Transplanted by my care; And saints upon their garments white,
These sacred blossoms wear.'
And the mother gave, in tears and pain, The flowers she most did love;
She knew she should find them all again In the fields of light above.
Oh, not in cruelty, not in wrath,
The Reaper came that day;
And took the Flowers away.
Midnight Mass for the Dying Year.
Yes, the year is growing old,
And his eye is pale and bleared!
Solemnly and slow;
Through woods and mountain passes, The winds, like anthems, roll;
They are chanting solemn masses, Singing: 'Pray for this poor Boui; Pray—pray!'
And the hooded clouds, like friars,
The foolish, fond Old Year,
Then comes the summer-like day,
Bids the old man rejoice!
Loveth that ever-soft voice,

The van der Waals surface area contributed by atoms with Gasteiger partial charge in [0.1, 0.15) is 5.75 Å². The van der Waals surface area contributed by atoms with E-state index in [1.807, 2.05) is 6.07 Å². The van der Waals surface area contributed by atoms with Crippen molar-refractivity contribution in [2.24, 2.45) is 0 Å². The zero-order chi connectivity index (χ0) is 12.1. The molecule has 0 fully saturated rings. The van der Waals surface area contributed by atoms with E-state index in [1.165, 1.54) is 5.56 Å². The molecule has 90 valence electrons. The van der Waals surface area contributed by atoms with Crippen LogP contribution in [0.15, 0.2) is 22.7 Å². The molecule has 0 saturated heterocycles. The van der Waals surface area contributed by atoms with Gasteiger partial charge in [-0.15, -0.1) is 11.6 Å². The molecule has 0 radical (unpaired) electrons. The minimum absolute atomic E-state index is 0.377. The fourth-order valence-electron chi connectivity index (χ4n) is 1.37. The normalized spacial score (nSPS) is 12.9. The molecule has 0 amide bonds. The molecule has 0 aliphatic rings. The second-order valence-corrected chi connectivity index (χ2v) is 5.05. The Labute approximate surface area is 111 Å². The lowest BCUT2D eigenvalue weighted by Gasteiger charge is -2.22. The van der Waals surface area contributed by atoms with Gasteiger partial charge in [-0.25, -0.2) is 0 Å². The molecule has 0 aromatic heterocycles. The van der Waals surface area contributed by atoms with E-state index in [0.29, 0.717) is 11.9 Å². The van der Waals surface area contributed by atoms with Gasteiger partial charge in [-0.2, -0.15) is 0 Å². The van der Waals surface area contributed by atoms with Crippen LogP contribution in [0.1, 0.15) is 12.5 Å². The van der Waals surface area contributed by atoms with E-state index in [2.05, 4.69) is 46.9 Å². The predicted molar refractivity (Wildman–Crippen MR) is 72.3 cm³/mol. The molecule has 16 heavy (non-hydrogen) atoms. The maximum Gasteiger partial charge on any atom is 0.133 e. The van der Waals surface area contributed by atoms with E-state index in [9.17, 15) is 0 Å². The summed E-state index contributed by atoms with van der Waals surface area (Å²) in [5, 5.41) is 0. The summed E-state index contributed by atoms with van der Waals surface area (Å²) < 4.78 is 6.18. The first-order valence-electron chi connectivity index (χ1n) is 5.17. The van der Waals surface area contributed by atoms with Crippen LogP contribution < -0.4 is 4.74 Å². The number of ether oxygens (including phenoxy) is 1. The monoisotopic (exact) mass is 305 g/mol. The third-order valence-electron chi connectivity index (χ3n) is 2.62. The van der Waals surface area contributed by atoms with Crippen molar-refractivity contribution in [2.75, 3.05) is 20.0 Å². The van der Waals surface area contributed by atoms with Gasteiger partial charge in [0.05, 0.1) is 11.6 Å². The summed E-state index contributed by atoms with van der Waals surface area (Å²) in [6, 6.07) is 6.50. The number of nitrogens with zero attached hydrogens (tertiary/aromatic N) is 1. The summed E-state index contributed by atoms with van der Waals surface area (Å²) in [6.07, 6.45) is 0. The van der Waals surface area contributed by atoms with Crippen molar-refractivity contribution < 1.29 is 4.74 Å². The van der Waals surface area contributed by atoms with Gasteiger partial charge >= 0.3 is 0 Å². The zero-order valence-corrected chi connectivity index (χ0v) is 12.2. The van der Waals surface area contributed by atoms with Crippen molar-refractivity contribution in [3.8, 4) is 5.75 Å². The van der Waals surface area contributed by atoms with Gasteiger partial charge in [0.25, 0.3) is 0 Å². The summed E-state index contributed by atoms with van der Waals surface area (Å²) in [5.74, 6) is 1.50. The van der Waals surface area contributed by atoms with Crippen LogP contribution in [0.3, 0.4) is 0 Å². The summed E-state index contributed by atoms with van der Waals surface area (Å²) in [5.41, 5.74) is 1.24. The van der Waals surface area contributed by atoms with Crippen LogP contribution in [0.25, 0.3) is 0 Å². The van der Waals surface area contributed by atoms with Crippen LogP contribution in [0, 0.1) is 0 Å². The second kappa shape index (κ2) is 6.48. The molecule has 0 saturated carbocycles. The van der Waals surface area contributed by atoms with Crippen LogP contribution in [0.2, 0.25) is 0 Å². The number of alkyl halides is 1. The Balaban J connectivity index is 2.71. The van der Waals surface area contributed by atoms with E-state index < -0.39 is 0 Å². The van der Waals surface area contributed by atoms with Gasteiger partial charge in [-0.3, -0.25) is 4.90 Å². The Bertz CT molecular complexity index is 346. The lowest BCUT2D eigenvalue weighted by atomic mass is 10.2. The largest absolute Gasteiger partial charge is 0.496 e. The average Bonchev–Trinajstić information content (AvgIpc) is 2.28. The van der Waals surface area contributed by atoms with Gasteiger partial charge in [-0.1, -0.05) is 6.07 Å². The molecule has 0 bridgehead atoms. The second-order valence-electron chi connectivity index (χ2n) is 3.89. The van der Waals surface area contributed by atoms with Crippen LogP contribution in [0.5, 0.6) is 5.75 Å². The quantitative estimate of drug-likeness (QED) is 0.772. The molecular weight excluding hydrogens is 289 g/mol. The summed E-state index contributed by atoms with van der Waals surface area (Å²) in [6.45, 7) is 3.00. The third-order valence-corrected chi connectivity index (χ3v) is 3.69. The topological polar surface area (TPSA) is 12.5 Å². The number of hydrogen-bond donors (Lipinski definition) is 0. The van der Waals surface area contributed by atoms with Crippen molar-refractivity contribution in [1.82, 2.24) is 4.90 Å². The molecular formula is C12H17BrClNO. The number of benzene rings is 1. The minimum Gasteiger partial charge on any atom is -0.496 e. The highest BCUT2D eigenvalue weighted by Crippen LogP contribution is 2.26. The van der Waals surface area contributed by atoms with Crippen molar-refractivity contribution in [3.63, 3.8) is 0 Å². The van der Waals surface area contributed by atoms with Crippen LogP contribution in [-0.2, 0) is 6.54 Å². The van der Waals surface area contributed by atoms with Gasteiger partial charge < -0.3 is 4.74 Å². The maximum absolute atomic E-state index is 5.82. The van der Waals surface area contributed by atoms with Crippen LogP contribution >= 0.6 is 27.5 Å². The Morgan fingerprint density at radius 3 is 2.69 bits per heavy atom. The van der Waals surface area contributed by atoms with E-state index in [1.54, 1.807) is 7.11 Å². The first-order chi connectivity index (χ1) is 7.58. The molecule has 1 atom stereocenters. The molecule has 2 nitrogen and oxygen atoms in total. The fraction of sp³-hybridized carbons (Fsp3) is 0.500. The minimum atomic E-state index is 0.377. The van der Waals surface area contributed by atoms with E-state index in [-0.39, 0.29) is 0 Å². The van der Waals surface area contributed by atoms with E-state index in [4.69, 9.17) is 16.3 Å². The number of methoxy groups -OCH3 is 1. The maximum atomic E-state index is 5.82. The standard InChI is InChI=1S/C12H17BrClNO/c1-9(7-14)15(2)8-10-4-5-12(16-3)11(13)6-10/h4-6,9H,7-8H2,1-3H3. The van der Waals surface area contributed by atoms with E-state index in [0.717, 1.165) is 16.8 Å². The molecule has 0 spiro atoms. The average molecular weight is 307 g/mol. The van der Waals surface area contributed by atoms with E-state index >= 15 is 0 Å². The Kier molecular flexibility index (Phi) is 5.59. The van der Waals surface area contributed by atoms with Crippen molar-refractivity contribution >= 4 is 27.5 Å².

To the crimson woods he saith—
To the voice gentle and low Of the soft air, like a daughter's breath— 'Pray, do not mock me so! Do not laugh at me!'
And now the sweet day is dead—
Cold in his arms it lies;
Over the glassy skies,
Then, too, the Old Year dieth,
Like the voice of one who crieth
Then comes, with an awful roar,
Gathering and sounding on,
Sweep the red leaves away!
For there shall come a mightier blast,
There shall be a darker day; And the stars, from heaven down cast, Like red leaves be swept away; Kyrie, eleison! Christe, eleison!